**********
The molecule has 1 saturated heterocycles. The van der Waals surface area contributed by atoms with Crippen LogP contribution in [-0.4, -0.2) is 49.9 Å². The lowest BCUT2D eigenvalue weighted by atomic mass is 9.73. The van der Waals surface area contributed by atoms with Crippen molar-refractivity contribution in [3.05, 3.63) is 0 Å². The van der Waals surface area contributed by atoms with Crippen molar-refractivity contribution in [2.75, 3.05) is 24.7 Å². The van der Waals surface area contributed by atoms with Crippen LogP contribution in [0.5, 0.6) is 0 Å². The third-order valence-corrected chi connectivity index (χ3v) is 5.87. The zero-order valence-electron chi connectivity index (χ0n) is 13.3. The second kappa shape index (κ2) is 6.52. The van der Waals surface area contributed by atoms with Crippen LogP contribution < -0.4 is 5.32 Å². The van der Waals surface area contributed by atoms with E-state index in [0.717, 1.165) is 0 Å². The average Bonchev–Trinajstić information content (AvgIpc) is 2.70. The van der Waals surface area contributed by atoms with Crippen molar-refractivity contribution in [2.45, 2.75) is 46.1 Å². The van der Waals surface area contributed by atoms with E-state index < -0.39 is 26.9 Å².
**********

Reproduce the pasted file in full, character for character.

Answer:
The molecule has 1 saturated heterocycles. The van der Waals surface area contributed by atoms with Crippen LogP contribution in [-0.4, -0.2) is 49.9 Å². The lowest BCUT2D eigenvalue weighted by atomic mass is 9.73. The van der Waals surface area contributed by atoms with Crippen molar-refractivity contribution in [3.05, 3.63) is 0 Å². The van der Waals surface area contributed by atoms with Crippen molar-refractivity contribution in [2.75, 3.05) is 24.7 Å². The van der Waals surface area contributed by atoms with Crippen LogP contribution in [0.5, 0.6) is 0 Å². The third-order valence-corrected chi connectivity index (χ3v) is 5.87. The zero-order valence-electron chi connectivity index (χ0n) is 13.3. The second kappa shape index (κ2) is 6.52. The van der Waals surface area contributed by atoms with Crippen LogP contribution < -0.4 is 5.32 Å². The van der Waals surface area contributed by atoms with E-state index in [0.717, 1.165) is 0 Å². The average Bonchev–Trinajstić information content (AvgIpc) is 2.70. The van der Waals surface area contributed by atoms with Crippen molar-refractivity contribution in [2.45, 2.75) is 46.1 Å². The van der Waals surface area contributed by atoms with E-state index < -0.39 is 26.9 Å².